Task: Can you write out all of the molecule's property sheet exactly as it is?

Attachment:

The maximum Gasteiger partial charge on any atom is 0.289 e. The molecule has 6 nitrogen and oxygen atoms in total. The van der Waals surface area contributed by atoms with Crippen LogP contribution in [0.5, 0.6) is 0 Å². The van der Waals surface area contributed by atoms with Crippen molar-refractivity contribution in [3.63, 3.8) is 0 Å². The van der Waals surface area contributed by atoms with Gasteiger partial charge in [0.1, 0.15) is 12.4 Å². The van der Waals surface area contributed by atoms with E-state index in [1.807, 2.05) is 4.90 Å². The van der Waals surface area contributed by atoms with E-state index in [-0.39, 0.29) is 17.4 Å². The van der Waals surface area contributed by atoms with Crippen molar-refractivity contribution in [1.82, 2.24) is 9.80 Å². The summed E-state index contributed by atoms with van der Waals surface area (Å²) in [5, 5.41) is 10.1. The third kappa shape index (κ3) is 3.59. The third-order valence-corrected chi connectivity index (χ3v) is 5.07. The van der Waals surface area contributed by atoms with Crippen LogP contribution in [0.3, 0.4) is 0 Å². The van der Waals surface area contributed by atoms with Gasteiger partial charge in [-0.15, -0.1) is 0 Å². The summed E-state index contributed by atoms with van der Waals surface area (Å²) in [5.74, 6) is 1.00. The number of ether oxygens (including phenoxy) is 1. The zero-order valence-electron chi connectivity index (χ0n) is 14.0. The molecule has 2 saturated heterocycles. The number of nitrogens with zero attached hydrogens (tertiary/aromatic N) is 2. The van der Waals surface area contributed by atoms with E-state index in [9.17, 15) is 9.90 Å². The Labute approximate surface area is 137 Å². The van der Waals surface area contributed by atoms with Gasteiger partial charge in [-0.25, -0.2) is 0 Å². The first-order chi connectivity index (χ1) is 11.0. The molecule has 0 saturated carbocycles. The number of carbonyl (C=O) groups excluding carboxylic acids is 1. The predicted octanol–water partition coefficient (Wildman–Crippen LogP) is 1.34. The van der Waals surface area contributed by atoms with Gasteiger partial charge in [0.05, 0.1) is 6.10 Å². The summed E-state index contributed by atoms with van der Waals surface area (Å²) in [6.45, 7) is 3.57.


The maximum Gasteiger partial charge on any atom is 0.289 e. The molecule has 6 nitrogen and oxygen atoms in total. The van der Waals surface area contributed by atoms with Crippen LogP contribution in [0.5, 0.6) is 0 Å². The van der Waals surface area contributed by atoms with Crippen molar-refractivity contribution in [3.63, 3.8) is 0 Å². The van der Waals surface area contributed by atoms with Gasteiger partial charge in [0.1, 0.15) is 12.4 Å². The van der Waals surface area contributed by atoms with E-state index in [1.807, 2.05) is 4.90 Å². The van der Waals surface area contributed by atoms with E-state index in [-0.39, 0.29) is 17.4 Å². The van der Waals surface area contributed by atoms with Crippen molar-refractivity contribution in [1.82, 2.24) is 9.80 Å². The summed E-state index contributed by atoms with van der Waals surface area (Å²) in [5, 5.41) is 10.1. The third kappa shape index (κ3) is 3.59. The third-order valence-corrected chi connectivity index (χ3v) is 5.07. The van der Waals surface area contributed by atoms with Crippen LogP contribution in [0.3, 0.4) is 0 Å². The van der Waals surface area contributed by atoms with Gasteiger partial charge in [-0.15, -0.1) is 0 Å². The summed E-state index contributed by atoms with van der Waals surface area (Å²) in [5.74, 6) is 1.00. The number of ether oxygens (including phenoxy) is 1. The zero-order valence-electron chi connectivity index (χ0n) is 14.0. The molecule has 2 saturated heterocycles. The number of nitrogens with zero attached hydrogens (tertiary/aromatic N) is 2. The van der Waals surface area contributed by atoms with E-state index in [9.17, 15) is 9.90 Å². The Labute approximate surface area is 137 Å². The van der Waals surface area contributed by atoms with Gasteiger partial charge in [-0.25, -0.2) is 0 Å². The first-order chi connectivity index (χ1) is 11.0. The molecule has 0 saturated carbocycles. The number of carbonyl (C=O) groups excluding carboxylic acids is 1. The predicted octanol–water partition coefficient (Wildman–Crippen LogP) is 1.34. The van der Waals surface area contributed by atoms with Gasteiger partial charge in [0.05, 0.1) is 6.10 Å². The summed E-state index contributed by atoms with van der Waals surface area (Å²) in [6.45, 7) is 3.57.